Use this URL to cite or link to this record in EThOS: https://ethos.bl.uk/OrderDetails.do?uin=uk.bl.ethos.786125
Title: Modernism, empathy, and the contemporary novel
Author: Marton, Agota
ISNI:       0000 0004 7971 5921
Awarding Body: University of Oxford
Current Institution: University of Oxford
Date of Award: 2018
Availability of Full Text:
Access from EThOS:
Full text unavailable from EThOS. Restricted access.
Access from Institution:
Abstract:
This thesis reveals previously unrecognised relations between modernism, empathy, and the contemporary novel. It argues that Ian McEwan, Ciaran Carson, and Zadie Smith in particular reclaim a rich history of empathy that defines their approach and reason to rework modernist texts. Drawing on philosophical, psychological, sociological, neuroscientific, and aesthetic theories of empathy, my chapters offer close readings of contemporary and modernist novelists' representations of empathic experience to ultimately demonstrate how McEwan's, Carson's, and Smith's reclaiming of modernist empathies is at the same time formally, creatively, ethically, and attentively enabling. McEwan pays particular attention to Woolf's representation of self-other and subject-object relations, dramatizing, through his highly engineered narrative patterns, aesthetic and intersubjective empathies. Carson miniaturizes Joyce's attentional associative patterns, staging an empathic way of reading that involves an attention to and a distraction from the text. Zadie Smith dramatizes Forsterian tension between narrative symmetry and a comedy of arbitrariness, using Forster's ideas about musical and visual empathy and distinction between rhythm and pattern to map urban relations onto networks of a more relaxed coexistence. Through their close attention to modernism's representations of empathic experience, these novelists sidestep the simpler notions of empathy that their non-fictional statements suggest, expanding empathic attention in their novels to include attunement with art, objects, and others. Their reason to do so has various consequences. Firstly, they test the creative expansiveness of modernism, probing how closely they can attend to Woolf's, Joyce's, and Forster's novels without creating a simple pastiche. Secondly, they problematize new ethical, reconstructive tendencies of post-postmodern humanist realisms. Thirdly, through their minute attention to modernist empathies, these novelists also advocate an empathic, inclusive, patient way of reading to accommodate and expand twenty-first-century attentional demands.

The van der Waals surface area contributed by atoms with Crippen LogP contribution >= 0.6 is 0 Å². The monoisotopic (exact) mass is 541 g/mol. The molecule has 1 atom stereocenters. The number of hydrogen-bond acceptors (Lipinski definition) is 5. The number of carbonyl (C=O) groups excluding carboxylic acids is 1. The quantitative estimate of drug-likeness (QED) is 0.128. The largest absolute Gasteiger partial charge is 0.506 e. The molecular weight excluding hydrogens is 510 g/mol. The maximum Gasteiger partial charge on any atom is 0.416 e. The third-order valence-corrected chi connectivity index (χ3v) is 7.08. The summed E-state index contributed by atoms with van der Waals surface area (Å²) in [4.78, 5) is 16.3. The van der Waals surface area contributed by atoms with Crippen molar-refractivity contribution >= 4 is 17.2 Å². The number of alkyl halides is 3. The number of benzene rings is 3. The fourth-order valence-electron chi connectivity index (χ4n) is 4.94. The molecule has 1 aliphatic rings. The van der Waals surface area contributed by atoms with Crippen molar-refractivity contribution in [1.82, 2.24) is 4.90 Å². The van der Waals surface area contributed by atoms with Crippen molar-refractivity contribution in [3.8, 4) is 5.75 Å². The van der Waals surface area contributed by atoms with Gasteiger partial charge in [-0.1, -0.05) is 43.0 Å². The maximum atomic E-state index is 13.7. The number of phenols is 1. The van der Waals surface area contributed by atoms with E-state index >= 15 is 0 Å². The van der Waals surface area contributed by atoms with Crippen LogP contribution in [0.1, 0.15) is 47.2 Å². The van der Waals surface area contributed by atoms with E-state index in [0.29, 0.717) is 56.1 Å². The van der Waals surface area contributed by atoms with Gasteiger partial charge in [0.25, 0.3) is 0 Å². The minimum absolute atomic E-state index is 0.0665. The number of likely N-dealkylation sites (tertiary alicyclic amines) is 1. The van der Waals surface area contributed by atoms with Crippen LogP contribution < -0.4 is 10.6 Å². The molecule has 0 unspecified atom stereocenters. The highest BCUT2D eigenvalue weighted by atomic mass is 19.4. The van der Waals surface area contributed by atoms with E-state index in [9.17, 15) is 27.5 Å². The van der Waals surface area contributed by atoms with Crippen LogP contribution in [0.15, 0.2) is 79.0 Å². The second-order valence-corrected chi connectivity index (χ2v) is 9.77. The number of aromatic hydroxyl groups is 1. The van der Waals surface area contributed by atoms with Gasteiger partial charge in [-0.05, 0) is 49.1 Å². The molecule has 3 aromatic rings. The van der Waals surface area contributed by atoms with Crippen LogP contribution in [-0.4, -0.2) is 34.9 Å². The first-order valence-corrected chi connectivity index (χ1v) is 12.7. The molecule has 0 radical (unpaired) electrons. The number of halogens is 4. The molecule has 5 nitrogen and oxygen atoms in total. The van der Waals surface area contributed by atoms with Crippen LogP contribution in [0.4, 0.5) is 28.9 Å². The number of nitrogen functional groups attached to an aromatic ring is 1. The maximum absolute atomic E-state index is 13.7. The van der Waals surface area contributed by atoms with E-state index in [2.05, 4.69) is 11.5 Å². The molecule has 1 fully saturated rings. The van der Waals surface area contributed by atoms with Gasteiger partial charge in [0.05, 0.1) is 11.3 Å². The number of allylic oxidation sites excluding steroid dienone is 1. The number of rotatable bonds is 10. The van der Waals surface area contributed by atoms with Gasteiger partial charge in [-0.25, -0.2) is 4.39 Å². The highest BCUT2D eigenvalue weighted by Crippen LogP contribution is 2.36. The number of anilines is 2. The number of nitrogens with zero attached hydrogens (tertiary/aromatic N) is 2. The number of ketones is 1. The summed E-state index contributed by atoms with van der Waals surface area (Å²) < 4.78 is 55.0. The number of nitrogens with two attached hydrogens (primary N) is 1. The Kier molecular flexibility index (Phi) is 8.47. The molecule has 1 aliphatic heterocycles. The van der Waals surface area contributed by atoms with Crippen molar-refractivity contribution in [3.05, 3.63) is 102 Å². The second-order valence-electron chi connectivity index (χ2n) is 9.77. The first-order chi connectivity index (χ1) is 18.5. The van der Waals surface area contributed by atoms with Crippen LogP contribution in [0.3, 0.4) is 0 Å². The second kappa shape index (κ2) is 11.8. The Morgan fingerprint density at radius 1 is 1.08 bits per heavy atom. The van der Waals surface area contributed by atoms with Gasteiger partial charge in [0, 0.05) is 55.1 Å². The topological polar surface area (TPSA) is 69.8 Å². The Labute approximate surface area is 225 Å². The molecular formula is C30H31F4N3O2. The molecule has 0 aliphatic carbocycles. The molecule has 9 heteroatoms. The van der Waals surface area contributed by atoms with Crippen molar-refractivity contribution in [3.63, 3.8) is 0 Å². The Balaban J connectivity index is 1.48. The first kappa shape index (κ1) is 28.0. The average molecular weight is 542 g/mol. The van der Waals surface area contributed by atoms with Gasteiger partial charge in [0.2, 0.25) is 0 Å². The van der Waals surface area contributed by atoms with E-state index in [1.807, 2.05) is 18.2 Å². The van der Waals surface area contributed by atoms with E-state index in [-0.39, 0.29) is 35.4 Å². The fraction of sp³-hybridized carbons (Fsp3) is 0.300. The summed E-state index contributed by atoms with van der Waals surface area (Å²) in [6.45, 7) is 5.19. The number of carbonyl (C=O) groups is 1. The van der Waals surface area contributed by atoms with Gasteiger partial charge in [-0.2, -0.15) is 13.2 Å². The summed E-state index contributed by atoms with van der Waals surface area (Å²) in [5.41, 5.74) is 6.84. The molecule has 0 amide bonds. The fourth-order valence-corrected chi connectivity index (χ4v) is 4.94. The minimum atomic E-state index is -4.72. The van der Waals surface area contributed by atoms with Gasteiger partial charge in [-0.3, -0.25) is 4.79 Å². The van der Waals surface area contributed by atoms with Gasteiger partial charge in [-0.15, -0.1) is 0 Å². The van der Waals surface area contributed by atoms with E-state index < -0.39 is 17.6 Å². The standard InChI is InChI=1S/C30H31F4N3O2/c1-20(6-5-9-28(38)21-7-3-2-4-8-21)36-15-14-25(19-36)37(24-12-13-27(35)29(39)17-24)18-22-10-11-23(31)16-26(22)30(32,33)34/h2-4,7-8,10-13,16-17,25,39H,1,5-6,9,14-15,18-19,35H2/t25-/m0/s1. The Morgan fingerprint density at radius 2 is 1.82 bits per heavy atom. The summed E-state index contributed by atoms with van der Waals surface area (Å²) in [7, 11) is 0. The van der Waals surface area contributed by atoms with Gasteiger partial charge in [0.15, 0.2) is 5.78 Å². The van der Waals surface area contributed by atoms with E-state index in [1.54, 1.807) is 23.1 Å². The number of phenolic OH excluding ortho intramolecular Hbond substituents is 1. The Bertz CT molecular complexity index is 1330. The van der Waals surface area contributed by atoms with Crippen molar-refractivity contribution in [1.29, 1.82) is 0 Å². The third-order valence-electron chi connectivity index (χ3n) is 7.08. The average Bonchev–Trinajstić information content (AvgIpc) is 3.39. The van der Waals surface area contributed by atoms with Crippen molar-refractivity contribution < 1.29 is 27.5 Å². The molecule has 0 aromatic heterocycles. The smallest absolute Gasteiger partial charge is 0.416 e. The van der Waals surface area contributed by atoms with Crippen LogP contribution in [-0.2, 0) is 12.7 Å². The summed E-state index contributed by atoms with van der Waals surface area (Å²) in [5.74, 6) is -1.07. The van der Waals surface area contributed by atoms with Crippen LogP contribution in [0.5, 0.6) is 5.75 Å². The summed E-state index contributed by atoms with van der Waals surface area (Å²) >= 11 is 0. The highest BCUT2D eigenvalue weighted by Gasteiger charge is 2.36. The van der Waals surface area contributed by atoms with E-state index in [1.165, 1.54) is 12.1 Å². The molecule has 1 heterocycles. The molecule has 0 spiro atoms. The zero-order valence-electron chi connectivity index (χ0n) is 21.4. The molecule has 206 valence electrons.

Supervisor: MacKay, Marina Sponsor: Arts and Humanities Research Council ; Scatcherd European Scholarship
Qualification Name: Thesis (Ph.D.) Qualification Level: Doctoral
EThOS ID: uk.bl.ethos.786125  DOI: Not available
Keywords: empathy studies ; contemporary fiction ; British and Irish literature ; visual culture ; modernist legacies
Share: